On November 27, 2019, the Department of Commerce (Department) published a proposed rule to implement the terms of the Executive Order. (84 FR 65316). The proposed rule set forth processes for (1) how the Secretary would evaluate and assess transactions involving ICTS to determine whether they pose an undue risk of sabotage to or subversion of the ICTS supply chain, or an unacceptable risk to the national security of the United States or the security and safety of U.S. persons; (2) how the Secretary would notify parties to transactions under review of the Secretary’s decision regarding the ICTS Transaction, including whether the Secretary would prohibit or mitigate the transaction; and (3) how parties to transactions reviewed by the Secretary could comment on the Secretary’s preliminary decisions. The proposed rule also provided that the Secretary could act without complying with the proposed procedures where required by national security. Finally, the Secretary would establish penalties for violations of mitigation agreements, the regulations, or the Executive Order.
In addition to seeking general public comment, the Department requested comments from the public on five specific questions: (1) Whether the Secretary should consider categorical exclusions or whether there are classes of persons whose use of ICTS cannot violate the Executive Order; (2) whether there are categories of uses or of risks that are always capable of being reliably and adequately mitigated; (3) how the Secretary should monitor and enforce any mitigation agreements applied to a transaction; (4) how the terms, “transaction,” “dealing in,” and “use of” should be clarified in the rule; and (5) whether the Department should add record-keeping requirements for information related to transactions.
The list of “foreign adversaries” consists of the following foreign governments and non-government persons: The People’s Republic of China, including the Hong Kong Special Administrative Region (China); the Republic of Cuba (Cuba); the Islamic Republic of Iran (Iran); the Democratic People’s Republic of Korea (North Korea); the Russian Federation (Russia); and Venezuelan politician Nicolás Maduro (Maduro Regime).
The Federal Trade Commission (FTC) adjusted its penalty amounts for inflation, including a boost to the per violation penalty virtually all the privacy bills introduced in the last Congress would allow the agency to wield against first-time violators. The penalty for certain unfair and deceptive acts or practices was increased from $43,280 to $43,792.
The United States (U.S.) Department of State stood up its new Bureau of Cyberspace Security and Emerging Technologies (CSET) as it has long planned. At the beginning of the Trump Administration, the Department of State dismantled the Cyber Coordinator Office and gave its cybersecurity portfolio to the Bureau of Economic Affairs, which displeased Congressional stakeholders. In 2019, the department notified Congress of its plan to establish CSET. The department asserted:
The need to reorganize and resource America’s cyberspace and emerging technology security diplomacy through the creation of CSET is critical, as the challenges to U.S. national security presented by China, Russia, Iran, North Korea, and other cyber and emerging technology competitors and adversaries have only increased since the Department notified Congress in June 2019 of its intent to create CSET.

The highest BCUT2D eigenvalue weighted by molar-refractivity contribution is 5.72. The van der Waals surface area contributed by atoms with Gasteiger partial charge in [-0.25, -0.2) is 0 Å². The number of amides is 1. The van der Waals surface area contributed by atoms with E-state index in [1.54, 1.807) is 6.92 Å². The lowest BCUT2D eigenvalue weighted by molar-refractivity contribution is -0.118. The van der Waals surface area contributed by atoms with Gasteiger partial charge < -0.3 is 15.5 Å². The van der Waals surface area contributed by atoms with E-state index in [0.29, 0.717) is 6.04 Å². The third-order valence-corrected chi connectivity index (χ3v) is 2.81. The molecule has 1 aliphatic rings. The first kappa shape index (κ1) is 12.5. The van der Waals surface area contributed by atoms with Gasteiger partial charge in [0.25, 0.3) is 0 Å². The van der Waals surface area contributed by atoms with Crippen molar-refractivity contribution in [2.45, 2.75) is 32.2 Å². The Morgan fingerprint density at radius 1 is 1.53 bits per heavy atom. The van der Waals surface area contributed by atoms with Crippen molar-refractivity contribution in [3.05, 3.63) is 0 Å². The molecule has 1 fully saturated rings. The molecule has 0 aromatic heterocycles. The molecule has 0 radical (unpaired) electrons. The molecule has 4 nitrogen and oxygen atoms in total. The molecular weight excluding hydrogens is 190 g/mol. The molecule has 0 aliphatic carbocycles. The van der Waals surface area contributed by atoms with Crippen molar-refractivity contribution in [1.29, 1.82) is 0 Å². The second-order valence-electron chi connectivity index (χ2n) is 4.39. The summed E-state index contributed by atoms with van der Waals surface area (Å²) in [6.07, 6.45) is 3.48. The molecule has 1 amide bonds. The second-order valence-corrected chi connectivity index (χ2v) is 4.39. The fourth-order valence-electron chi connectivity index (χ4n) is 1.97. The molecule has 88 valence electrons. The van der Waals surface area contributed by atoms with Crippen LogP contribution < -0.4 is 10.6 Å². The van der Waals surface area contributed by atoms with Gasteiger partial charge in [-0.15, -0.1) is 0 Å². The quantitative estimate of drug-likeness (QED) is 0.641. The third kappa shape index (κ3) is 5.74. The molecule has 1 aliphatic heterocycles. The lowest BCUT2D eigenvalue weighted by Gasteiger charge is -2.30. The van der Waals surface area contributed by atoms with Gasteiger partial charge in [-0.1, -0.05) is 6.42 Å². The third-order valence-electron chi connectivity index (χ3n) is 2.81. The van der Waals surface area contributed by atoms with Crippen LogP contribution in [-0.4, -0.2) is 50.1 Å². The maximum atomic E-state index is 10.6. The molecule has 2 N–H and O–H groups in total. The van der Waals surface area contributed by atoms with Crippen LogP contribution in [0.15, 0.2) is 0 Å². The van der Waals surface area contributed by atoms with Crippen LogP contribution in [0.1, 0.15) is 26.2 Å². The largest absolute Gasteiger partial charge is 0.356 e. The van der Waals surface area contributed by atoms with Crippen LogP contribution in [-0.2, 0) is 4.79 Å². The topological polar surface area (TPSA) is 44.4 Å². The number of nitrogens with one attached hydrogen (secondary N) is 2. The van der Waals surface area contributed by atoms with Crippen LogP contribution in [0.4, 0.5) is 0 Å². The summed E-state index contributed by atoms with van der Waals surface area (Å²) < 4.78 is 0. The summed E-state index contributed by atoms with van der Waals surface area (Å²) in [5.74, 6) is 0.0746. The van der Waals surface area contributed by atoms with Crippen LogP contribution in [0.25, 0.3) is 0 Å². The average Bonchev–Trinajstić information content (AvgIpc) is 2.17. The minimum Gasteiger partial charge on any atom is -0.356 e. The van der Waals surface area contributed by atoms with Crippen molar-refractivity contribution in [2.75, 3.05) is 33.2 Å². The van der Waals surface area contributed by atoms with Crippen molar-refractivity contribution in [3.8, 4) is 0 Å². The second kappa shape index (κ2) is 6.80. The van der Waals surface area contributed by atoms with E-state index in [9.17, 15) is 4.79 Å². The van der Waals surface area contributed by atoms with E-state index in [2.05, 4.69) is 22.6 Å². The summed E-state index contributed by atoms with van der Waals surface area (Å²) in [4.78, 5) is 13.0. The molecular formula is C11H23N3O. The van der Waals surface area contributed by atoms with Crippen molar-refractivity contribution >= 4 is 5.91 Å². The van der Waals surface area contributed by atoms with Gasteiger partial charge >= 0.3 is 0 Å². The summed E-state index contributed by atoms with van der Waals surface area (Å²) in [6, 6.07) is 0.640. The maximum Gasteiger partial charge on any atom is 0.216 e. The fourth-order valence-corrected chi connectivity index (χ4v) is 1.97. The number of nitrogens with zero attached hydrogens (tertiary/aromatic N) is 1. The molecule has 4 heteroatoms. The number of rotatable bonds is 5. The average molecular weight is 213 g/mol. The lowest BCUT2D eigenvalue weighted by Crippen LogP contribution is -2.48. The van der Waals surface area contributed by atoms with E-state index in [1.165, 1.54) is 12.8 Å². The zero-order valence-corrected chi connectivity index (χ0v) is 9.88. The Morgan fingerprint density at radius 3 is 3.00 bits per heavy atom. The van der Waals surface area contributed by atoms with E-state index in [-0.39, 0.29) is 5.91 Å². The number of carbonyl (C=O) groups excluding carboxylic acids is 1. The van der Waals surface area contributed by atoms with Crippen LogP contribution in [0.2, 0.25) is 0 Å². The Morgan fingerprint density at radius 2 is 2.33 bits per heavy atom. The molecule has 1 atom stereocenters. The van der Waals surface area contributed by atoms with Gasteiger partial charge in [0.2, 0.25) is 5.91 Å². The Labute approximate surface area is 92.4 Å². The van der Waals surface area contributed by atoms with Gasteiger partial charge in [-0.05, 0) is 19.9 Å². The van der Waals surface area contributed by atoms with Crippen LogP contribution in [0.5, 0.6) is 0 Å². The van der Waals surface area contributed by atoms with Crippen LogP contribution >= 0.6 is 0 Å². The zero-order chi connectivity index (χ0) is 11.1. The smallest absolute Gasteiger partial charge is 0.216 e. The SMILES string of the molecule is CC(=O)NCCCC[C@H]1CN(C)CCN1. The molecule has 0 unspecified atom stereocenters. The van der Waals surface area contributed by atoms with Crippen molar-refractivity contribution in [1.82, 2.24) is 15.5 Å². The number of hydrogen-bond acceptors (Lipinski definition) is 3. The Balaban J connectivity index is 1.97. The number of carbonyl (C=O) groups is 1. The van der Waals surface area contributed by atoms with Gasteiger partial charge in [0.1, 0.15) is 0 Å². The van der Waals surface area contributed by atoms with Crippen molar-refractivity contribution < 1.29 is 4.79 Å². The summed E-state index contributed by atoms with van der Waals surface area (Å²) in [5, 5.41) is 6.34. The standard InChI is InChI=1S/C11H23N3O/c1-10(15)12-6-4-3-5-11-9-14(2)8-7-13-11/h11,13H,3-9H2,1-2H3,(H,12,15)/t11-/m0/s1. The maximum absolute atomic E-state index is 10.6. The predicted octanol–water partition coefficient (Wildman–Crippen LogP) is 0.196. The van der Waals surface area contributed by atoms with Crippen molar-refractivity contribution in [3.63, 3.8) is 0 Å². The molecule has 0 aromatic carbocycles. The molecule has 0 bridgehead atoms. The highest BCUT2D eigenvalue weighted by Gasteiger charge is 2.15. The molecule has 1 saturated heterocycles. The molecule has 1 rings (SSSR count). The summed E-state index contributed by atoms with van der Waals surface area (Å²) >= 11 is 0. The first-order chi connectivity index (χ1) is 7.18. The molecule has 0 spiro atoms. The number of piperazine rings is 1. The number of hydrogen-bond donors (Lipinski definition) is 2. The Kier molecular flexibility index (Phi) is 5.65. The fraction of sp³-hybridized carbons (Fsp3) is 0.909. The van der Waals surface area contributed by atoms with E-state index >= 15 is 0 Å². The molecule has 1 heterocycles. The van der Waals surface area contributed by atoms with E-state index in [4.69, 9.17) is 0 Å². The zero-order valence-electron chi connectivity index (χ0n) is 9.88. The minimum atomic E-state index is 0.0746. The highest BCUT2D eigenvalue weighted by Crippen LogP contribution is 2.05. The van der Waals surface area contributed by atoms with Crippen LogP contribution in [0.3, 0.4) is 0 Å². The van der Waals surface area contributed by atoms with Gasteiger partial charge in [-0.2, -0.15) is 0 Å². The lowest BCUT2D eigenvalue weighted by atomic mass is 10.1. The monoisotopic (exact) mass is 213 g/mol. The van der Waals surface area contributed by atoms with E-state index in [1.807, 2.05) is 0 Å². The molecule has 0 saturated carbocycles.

The CSET bureau will lead U.S. government diplomatic efforts on a wide range of international cyberspace security and emerging technology policy issues that affect U.S. foreign policy and national security, including securing cyberspace and critical technologies, reducing the likelihood of cyber conflict, and prevailing in strategic cyber competition. The Secretary’s decision to establish CSET will permit the Department to posture itself appropriately and engage as effectively as possible with partners and allies on these pressing national security concerns.
The Congressional Members of the Cyberspace Solarium Commission made clear their disapproval of the decision. Senators Angus King (I-ME) and Ben Sasse, (R-NE) and Representatives Mike Gallagher (R-WI) and Jim Langevin (D-RI) said:
In our report, we emphasize the need for a greater emphasis on international cyber policy at State. However, unlike the bipartisan Cyber Diplomacy Act, the State Department’s proposed Bureau will reinforce existing silos and […] hinder the development of a holistic strategy to promote cyberspace stability on the international stage. We urge President-elect Biden to pause this reorganization when he takes office in two weeks and work with Congress to enact meaningful reform to protect our country in cyberspace.
The Australian Cyber Security Centre (ACSC) the Risk Identification Guidance “developed to assist organisations in identifying risks associated with their use of suppliers, manufacturers, distributors and retailers (i.e. businesses that constitute their cyber supply chain)” and the Risk Management Guidance because “[c]yber supply chain risk management can be achieved by identifying the cyber supply chain, understanding cyber supply chain risk, setting cyber security expectations, auditing for compliance, and monitoring and improving cyber supply chain security practices.”
The United Kingdom’s Surveillance Camera Commissioner (SCC), issued “best practice guidance, ‘Facing the Camera’, to all police forces in England and Wales” The SCC explained that “The provisions of this document only apply to the use of facial recognition technology and the inherent processing of images by the police where such use is integral to a surveillance camera system being operated in ‘live time’ or ‘near real time’ operational scenarios.” Last summer, a British appeals court overturned a decision that found that a police force’s use of facial recognition technology in a pilot program that utilized live footage to be legal. The appeals court found the use of this technology by the South Wales Police Force a violation of “the right to respect for private life under Article 8 of the European Convention on Human Rights, data protection legislation, and the Public Sector Equality Duty (“PSED”) under section 149 of the Equality Act 2010.” The SCC stated: